In this pandemic some of us may enjoy the luxury of working from home--and yes, it is a luxury indeed--but, for many of our frontline workers, work from home is an impossible dream.
Among these frontline workers are female journalists who have gone above and beyond their duty. They consistently risked their lives to share stories of people in need, to provide whatever help they could and ultimately, amplify the voice of those left stranded:
1. Rana Ayyub
Under the lockdown, Rana Ayyub has shown the way forward not just for fellow journalists, but for people in general. Along with a set group of volunteers, Rana has started a relief campaign that has consistently served essential rations to people from low-income groups. In spite of the on-going fasts due to Ramzaan, she and her team continued to serve those in need.
Distribution in the temple premises today by volunteers who were fasting for Ramzan and beneficiaries were the local adivasis and tribals. This unity is what the country needs in this hour of crisis. Proud of all our volunteers. A hugely satisfying day of our relief campaign. pic.twitter.com/xNwzKwC5JD— Rana Ayyub (@RanaAyyub) May 20, 2020
The satisfaction when you bring a smile on their face. Today we clocked twenty five thousand families. A milestone. A big thank you to our donors, supporters and each one of you who have stood by us in this testing time . This Eid will be special for me and my team ♥️ pic.twitter.com/AOdw8Vgoz4— Rana Ayyub (@RanaAyyub) May 22, 2020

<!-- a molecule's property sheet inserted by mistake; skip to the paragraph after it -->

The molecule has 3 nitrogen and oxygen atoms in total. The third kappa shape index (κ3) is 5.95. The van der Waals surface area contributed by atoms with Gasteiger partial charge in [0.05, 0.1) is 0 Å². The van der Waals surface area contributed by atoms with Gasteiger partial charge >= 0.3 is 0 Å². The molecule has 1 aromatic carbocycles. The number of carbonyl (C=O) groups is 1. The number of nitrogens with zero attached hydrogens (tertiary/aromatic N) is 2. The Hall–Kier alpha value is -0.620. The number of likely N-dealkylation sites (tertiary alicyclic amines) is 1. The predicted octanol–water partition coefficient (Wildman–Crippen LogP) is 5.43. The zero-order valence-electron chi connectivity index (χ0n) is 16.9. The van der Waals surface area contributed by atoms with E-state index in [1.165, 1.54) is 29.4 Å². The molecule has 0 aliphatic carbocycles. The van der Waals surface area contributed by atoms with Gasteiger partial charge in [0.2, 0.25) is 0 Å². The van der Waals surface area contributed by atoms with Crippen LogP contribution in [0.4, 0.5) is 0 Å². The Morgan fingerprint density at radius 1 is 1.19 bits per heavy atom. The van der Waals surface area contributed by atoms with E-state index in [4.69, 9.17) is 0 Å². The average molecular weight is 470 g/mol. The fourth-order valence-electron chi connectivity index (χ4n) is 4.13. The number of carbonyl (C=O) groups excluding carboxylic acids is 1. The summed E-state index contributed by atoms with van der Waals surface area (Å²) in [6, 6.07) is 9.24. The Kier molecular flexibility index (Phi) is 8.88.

And she has been carrying the relief work, while sharing information about global incidents, India's migrant crisis, and acknowledging the efforts of local heroes and volunteers.
In the end he just took 350 rupees for the petrol. He makes me believe in the goodness of humanity— Rana Ayyub (@RanaAyyub) May 21, 2020
I am indebted to our local friends/ volunteers who have been selflessly joining us on our relief drive. We are in Kalegaon where our local friends have guided us to identify the poorest of the poor, the ones who desperately needed help in this testing time. pic.twitter.com/CQ1TE0zUoU— Rana Ayyub (@RanaAyyub) May 21, 2020
2. Faye D'Souza
In a world where the lines between real and fake news are blurring with alarming frequency, D'Souza's social media updates on current affairs shine as a beacon of honest, exigent facts.
Apart from in-depth reporting of what it is like working in PPE kits, what change in labor laws would mean, the Amphan cyclone, etc., Faye also dedicated her YouTube channel's first earning towards buying N95 masks for an NGO run for pregnant women in rural and remote India.
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Gloves Hair cap Suit Hood Gloves 2 Goggles Shoe covers Face cover .... All tucked in, zipped up. There is a protocol to put it all on and take it off. You have to sanitise in between each step This was unlike anything else. Multiple layers of fabric and plastic, in the summer - No AC. I was in this for 40 minutes, the doctors and nurses do it for 6 hours at a stretch. They can’t eat or drink water or go to the loo in those six hours. It’s unbelievable
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This is Dr Aparna Hegde, @hegdeaparna she is my hero. She has trained as a Uro- Gynaecologist in some of the most prestigious institutions in the world. She could have lived anywhere in the world and been a hot shot doctor. But, she chose to come back to India and serve the poorest along with running her practice. She has founded an NGO that gives care to pregnant women in rural and remote India. And she is an working as an honorary professor ( free) in CAMA hospital where she is setting up a new department. During covid she has helped set up the covid Ward that is delivering babies from covid positive women, many of whom come from the slums. Even though the govt has given them PPE there is still a short fall. My team and I used the first Rs 10,000 we earned from our new 8pm YouTube show to buy N95 masks for the team at CAMA .